The launch of ChatGPT, an artificial intelligence chatbot, late last year marked a new era in AI – and sparked widespread fears over the effect of artificial intelligence on the job market.
His abilities to write poems, screenplays, take exams and simulate entire chat rooms have led some to suggest he could quickly take over jobs in customer service, copywriting and even the legal profession.
Microsoft invested $10 billion in ChatGPT and said that the technology will change how people interact with computers.
‘I believe that ChatGPT could replace 20 percent of the workforce as is,’ AI expert Richard DeVere, Head of Social Engineering for Ultima, told DailyMail.com.
‘ChatGPT is no fad – it’s a new technological revolution.
‘Robots aren’t necessarily coming for your jobs, but a human with a robot will do.
An AI doctor can identify illnesses as accurately as trained humans, a major review has claimed (file image)
‘This isn’t just a new fad like Bitcoin, NFTs or smart contact lenses – this is happening and it’s showing no sign of slowing down.’
DeVere continued: ‘It won’t be an overnight process where humans are automatically being replaced by robots – the first wave will be from less experienced people who are using AI tools to assist with their everyday tasks.’
Several companies are already offering artificial intelligence solutions to automate ‘human’ jobs – such as Jounce AI, which promises ‘unlimited free AI copywriting’.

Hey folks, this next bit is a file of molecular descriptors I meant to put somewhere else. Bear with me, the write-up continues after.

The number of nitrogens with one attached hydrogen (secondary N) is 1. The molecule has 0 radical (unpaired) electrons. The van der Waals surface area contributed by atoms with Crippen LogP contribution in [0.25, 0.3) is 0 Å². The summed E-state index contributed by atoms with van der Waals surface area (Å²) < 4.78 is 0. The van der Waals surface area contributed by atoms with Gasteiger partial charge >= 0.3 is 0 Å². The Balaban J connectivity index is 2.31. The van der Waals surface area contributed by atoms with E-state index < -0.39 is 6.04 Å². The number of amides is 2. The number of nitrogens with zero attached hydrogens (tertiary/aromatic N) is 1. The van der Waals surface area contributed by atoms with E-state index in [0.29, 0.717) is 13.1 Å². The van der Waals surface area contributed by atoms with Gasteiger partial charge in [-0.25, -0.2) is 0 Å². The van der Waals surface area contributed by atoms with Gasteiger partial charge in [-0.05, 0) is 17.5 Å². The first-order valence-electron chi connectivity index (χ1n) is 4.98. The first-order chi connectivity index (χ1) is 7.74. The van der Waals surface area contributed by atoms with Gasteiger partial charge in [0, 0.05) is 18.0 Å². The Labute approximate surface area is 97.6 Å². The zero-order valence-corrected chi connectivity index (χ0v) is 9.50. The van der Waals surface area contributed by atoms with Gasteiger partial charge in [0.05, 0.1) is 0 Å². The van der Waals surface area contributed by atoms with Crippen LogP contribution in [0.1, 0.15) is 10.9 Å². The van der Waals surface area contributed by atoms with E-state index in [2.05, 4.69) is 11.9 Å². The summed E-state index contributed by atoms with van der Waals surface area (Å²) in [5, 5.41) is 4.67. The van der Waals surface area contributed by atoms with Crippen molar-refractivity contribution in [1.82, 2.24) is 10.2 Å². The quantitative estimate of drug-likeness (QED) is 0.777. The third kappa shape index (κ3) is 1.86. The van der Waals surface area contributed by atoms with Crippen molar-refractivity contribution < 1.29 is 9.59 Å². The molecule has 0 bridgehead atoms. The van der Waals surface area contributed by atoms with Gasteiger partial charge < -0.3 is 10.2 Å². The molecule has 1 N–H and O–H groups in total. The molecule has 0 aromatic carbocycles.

The organization DoNotPay is using ChatGPT to defend people in court against speeding fines.
In the UK, ChatGPT was able to secure a place on a shortlist for a job interview (one of just 20 percent to do so) by completing a writing task.
DeVere said that he knows several people who are using the technology already in their jobs – and warns that we are just at the beginning of the AI revolution.
‘We’re only just in ChatGPT’s early stages. I dread to think what we could expect to see a specialist in AI and workforce do,’ he continued.
‘The possibilities of the use cases with ChatGPT are endless. We’ve seen examples of people using the platform from everything to learning how to fix their car, to writing explicit code for hacks.’
But DeVere said that contrary to some warnings about the technology, people in the creative professions should be safe in their jobs – for now.
He says that creative professionals should embrace the technology and use it to augment their own skills.
‘People in creative professions needn’t worry – instead, they should embrace the developments,’ said DeVere.
The organization DoNotPay is using ChatGPT to defend people in court against speeding fines. The chatbot lives in a smartphone to help people get out of tickets
‘These advancements are not removing creative individuals from the process, instead only assisting and strengthening their own capabilities.’
One company that uses ChatGPT to automate some of its functions is the fintech company Twig, which uses AI in marketing, finance and other parts of the business.
The company, which enables users to convert items such as clothes into money, uses ChatGPT as part of its service.